Robert Zemeckis made a few cuts to Forrest Gump that were probably for the best


Eric Roth’s original script had a few quirks that would have made “Forrest Gump’s” special effects much more noticeable, which Hanks, Zemeckis and Roth discussed during a panel at USC in 2009 (via Cheat Sheet). It had Forrest interact with an animated monkey, perhaps nodding to the incident in Winston Groom’s novel where our hero becomes an astronaut and goes to space with an unruly primate. Lt. Dan and Jenny also had animated extras, with Dan followed by a black cloud above his head, and Jenny adorned with a pair of angel wings.

How would that have worked? It depends on the animation technique used, but the last two would have been pretty straightforward, even with the CGI of the time. A few years later, “Twister” offered us weather effects that were still quite convincing, which could have taken care of the cloud.

As for Forrest’s chimpanzee sidekick, perhaps we can glean some clues as to how it might have happened from the noisy gang of monkeys in “Jumanji,” which didn’t look particularly realistic, even at the time. If Zemeckis, who had a brilliant form combining real actors with cartoon characters in “Who Framed Roger Rabbit?” in 1988, had he gone the more traditional animated route, he might have succeeded. According to Zemeckis on the panel, he suspected the work on “Roger Rabbit” was why the producers wanted him in the first place. Zemeckis recalled:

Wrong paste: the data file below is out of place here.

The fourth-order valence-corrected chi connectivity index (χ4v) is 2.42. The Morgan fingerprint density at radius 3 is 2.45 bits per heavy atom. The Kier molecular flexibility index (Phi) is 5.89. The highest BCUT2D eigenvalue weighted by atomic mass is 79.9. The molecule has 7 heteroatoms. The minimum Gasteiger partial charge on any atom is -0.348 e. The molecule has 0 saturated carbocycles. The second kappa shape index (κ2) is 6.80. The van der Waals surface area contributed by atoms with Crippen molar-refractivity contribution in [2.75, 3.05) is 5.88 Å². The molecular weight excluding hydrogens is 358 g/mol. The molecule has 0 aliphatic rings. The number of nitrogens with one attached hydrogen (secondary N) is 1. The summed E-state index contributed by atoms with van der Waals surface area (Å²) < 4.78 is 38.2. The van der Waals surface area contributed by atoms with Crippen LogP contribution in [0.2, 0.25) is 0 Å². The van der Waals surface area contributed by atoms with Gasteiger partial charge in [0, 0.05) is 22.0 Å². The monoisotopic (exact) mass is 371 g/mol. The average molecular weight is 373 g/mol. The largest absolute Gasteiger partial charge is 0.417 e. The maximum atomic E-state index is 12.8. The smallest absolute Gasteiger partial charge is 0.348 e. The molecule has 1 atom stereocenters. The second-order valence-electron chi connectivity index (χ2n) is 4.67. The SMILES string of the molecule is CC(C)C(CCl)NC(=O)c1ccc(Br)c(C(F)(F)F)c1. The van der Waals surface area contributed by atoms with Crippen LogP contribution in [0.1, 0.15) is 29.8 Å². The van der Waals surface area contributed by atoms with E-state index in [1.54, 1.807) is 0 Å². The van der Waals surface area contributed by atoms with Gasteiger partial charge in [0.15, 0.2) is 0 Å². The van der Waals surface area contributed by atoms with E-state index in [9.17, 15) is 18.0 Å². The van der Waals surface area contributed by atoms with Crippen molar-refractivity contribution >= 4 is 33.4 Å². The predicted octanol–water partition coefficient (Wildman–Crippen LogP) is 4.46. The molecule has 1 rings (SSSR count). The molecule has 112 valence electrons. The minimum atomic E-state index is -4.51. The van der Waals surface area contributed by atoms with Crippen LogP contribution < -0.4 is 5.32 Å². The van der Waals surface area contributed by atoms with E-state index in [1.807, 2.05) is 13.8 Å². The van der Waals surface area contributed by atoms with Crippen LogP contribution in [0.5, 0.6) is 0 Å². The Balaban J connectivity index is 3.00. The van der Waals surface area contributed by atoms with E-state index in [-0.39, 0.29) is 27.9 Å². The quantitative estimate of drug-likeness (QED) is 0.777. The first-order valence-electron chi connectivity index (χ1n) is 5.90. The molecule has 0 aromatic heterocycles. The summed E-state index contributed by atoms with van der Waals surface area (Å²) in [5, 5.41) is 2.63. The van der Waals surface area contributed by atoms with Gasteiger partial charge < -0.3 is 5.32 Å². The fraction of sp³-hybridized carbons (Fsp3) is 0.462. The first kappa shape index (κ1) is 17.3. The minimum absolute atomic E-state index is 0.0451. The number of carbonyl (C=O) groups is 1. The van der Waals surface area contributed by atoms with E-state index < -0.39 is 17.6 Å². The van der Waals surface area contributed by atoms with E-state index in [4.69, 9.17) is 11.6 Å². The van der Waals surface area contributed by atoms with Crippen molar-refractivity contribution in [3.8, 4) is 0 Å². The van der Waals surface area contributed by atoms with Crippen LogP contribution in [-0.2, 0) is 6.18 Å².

“Forrest always had Curious George as a talking ape talking to him…I don’t know if that’s true or not, but I always felt that because I did ‘Roger Rabbit’, it That’s how they sent me the script because they said, ‘get the guy who can do cartoons and humans together.’ The first thing I said was, ‘I’m going to do this, but all this cartoon stuff needs to go.'”

It was a wise move by Zemeckis, as the inclusion of a talking chimp may have irreparably broken the spell of the otherwise understated special effects, not to mention making the film’s emotional core that much clunkier. Less was definitely more for this ever-popular classic, and Curious George still stuck in the final film as Forrest’s favorite book.


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